Members of the Niagara Falls City Council are calling for the the local water authority to compensate individuals affected by low pressure issues related to a rash of recent water main breaks.The lawmakers' resolution, sponsored by Councilmen Andrew Touma and William Kennedy, says the Niagara Falls Water Board, "should somehow compensate residents and rate payers" that were "adversely affected" by failed infrastructure.
Mark Diodate is the lead candidate put forth by the Niagara Falls City Council to fill its secretary position. Diodate is a city resident whose resume indicates he has worked in the private sector since 2008. Diodate's experience is primarily in sales and business development.Diodate said on Saturday he moved to the city three years ago. He had become dissatisfied with his current career and applied for the city hall post.
In its first regular meeting of the new year, the Niagara Falls City Council will consider a series of resolutions aimed at reducing salaries and benefits for elected officials.As it stands, lawmakers are divided on the calls.The trio of Democrats on the council say the cuts are small and gestural, when focus should be devoted to reductions in the operating budget of the city, while the pair of Republicans say a call for sacrifice starts at the top.
Muck Rack makes it simple to find people, tweets, or articles that mention any name, keyword, company, hashtag etc. We've compiled this guide to help you make the most of your search.
Selecting a term
Start searching tweets, articles from media outlets, articles mentioned in tweets, journalists'
names, titles and bios with some suggested searches:
Companies or Topics (e.g. iPhone, Microsoft)
Phrases (e.g. "cloud computing") — use quotes to keep the terms together
Twitter handles (e.g. @username) — returns those who have mentioned or replied to
Names (e.g. "David Pogue")
Hashtags (e.g. #sxsw, #london2012)
Bio details (e.g. vegan, Olympics, father)
Muck Rack's Advanced Search allows for many boolean operators.
Find results that mention multiple specified terms, use AND or
+. For example, ensure each result contains both Elon Musk and Mark Zuckerberg by
searching Musk AND Zuckerberg or Musk + Zuckerberg.
Use the operators OR or , to broaden your search when you'd like either of
multiple terms to appear in results. (This is the default behavior of our search when no operators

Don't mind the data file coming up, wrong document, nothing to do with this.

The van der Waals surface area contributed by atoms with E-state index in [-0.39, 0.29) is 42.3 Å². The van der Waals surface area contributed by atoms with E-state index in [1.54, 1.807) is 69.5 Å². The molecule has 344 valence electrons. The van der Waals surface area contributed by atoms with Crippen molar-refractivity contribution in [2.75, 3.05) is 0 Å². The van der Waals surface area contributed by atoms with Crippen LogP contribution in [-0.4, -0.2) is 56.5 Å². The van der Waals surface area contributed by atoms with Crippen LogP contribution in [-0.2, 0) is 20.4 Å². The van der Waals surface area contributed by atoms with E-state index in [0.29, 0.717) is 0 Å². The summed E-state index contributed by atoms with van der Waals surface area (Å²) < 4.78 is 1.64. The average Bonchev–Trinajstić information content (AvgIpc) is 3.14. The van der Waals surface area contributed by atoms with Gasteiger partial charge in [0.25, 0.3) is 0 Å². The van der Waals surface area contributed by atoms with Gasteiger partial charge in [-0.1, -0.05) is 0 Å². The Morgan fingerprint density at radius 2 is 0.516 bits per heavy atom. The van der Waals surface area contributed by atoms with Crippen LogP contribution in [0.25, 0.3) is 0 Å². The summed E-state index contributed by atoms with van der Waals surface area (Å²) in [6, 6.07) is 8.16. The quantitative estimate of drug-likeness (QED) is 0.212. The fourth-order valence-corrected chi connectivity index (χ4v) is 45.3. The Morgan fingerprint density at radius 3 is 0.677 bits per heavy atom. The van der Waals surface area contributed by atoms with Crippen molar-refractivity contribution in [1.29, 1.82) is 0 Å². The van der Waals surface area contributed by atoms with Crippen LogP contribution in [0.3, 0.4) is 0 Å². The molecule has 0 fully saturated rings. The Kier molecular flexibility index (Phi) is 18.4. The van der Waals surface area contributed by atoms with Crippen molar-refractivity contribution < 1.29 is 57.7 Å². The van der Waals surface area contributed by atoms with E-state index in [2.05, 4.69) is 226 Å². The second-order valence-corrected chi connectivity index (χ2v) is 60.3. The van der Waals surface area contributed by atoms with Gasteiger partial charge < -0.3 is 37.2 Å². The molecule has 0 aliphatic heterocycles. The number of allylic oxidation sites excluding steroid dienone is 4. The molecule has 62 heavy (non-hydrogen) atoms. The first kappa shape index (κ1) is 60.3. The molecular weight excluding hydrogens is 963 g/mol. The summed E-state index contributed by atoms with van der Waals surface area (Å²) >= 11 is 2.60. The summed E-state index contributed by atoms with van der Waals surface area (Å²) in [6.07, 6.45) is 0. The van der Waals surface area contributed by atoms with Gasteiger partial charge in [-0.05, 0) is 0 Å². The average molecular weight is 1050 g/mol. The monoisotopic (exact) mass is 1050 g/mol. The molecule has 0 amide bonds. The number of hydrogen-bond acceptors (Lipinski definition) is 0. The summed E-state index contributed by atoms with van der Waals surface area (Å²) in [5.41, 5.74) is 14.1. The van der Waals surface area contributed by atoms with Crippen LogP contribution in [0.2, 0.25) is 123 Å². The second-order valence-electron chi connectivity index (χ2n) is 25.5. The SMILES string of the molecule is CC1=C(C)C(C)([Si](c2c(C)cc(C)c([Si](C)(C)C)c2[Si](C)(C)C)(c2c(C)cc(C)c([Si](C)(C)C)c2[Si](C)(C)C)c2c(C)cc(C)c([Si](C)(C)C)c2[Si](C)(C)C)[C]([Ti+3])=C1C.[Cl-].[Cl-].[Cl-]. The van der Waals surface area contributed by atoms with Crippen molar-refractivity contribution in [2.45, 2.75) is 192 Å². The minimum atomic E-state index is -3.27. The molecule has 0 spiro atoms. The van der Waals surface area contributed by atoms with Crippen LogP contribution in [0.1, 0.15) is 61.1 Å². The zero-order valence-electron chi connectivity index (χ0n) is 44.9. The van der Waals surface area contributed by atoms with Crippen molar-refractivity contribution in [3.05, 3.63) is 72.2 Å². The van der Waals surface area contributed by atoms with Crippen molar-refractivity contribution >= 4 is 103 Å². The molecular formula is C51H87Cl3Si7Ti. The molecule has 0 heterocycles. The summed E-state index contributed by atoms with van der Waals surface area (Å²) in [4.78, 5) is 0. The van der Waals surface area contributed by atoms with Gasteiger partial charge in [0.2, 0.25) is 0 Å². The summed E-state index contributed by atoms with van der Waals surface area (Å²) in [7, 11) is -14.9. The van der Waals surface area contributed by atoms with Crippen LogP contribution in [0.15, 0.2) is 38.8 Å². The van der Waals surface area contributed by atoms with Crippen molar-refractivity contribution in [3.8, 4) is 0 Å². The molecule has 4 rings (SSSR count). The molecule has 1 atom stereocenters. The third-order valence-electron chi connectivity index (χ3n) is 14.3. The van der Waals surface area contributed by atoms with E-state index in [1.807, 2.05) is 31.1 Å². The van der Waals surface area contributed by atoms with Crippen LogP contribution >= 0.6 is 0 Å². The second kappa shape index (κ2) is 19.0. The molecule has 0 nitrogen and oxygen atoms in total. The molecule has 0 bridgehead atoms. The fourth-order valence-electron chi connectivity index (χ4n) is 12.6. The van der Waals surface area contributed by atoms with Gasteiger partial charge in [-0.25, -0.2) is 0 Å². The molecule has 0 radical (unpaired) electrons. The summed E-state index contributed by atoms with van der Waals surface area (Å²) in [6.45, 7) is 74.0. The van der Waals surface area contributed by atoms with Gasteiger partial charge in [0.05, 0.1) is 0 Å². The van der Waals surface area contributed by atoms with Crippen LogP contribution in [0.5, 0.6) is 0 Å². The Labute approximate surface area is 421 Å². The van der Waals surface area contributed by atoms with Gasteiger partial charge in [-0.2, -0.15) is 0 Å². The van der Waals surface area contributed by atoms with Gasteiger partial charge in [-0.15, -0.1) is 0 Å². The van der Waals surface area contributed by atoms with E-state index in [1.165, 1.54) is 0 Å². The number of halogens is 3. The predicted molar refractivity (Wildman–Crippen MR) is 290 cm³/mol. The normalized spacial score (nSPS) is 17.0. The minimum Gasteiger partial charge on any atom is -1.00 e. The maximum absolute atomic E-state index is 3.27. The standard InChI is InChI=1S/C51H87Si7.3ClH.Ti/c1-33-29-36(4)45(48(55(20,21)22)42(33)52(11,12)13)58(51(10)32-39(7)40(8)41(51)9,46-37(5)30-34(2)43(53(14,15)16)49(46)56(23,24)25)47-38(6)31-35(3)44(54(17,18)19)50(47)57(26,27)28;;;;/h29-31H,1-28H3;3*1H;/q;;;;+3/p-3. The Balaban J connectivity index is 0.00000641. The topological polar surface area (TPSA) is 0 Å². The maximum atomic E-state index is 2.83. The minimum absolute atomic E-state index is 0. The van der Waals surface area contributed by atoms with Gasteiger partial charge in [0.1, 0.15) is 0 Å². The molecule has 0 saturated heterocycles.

are used). For example, results will contain either cake or cookie by searching cake OR cookie or cake,cookie
Use NOT or - to subtract results from your search. For
example, searching Disney will yield results about the Walt Disney Company as well as Walt Disney
World Resort. To exclude mentions of Disney World, search for Disney -World or Disney
When using one of these operators with a phrase, enclose it in quotation marks. For example, you can
find results about smartphones excluding Apple's iPhone 4S by searching smartphone -"iPhone
Exact case matching or punctuation
If you're searching for a brand name or keyword that relies on specific punctuation marks or capitalization, you can
find results that match your exact query by adding matchcase: before the keyword you're searching for, like matchcase:E*TRADE .
Use parentheses to separate multiple
boolean phrases. For example, to find journalists talking about having fun in Disney World or
Disneyland, search for ("disney world" OR disneyland) AND fun.
An asterisk can be used to search for any variation of a root word truncated by the asterisk. For example, searching for admin* will return results for administrator, administration, administer, administered, etc.
A near operator is an AND operator where you can control the distance between the words. You can vary the distance the near operation uses by adding a forward slash and number (between 0-99) such as strawberries NEAR/10 "whipped cream", which means the strawberries must exist within 10 words of "whipped cream".